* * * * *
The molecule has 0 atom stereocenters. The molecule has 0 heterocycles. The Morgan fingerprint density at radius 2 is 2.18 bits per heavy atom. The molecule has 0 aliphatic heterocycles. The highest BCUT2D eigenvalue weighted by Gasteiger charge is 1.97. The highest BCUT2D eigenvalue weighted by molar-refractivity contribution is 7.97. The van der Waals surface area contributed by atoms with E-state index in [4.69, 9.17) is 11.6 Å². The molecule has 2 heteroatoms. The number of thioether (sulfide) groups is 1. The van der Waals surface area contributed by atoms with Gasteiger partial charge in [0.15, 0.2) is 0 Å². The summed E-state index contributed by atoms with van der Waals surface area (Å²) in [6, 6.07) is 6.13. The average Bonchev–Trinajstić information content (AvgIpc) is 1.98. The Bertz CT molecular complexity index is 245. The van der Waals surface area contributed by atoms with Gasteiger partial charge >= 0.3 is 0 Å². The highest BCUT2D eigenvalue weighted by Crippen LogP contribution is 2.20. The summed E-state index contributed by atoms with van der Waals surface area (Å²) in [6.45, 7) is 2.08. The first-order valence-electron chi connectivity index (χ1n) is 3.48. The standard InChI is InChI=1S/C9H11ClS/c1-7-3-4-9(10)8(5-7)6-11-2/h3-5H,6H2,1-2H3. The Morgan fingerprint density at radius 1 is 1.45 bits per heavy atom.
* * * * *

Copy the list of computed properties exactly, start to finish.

The molecule has 0 atom stereocenters. The molecule has 0 heterocycles. The Morgan fingerprint density at radius 2 is 2.18 bits per heavy atom. The molecule has 0 aliphatic heterocycles. The highest BCUT2D eigenvalue weighted by Gasteiger charge is 1.97. The highest BCUT2D eigenvalue weighted by molar-refractivity contribution is 7.97. The van der Waals surface area contributed by atoms with E-state index in [4.69, 9.17) is 11.6 Å². The molecule has 2 heteroatoms. The number of thioether (sulfide) groups is 1. The van der Waals surface area contributed by atoms with Gasteiger partial charge in [0.15, 0.2) is 0 Å². The summed E-state index contributed by atoms with van der Waals surface area (Å²) in [6, 6.07) is 6.13. The average Bonchev–Trinajstić information content (AvgIpc) is 1.98. The Bertz CT molecular complexity index is 245. The van der Waals surface area contributed by atoms with Gasteiger partial charge >= 0.3 is 0 Å². The highest BCUT2D eigenvalue weighted by Crippen LogP contribution is 2.20. The summed E-state index contributed by atoms with van der Waals surface area (Å²) in [6.45, 7) is 2.08. The first-order valence-electron chi connectivity index (χ1n) is 3.48. The standard InChI is InChI=1S/C9H11ClS/c1-7-3-4-9(10)8(5-7)6-11-2/h3-5H,6H2,1-2H3. The Morgan fingerprint density at radius 1 is 1.45 bits per heavy atom.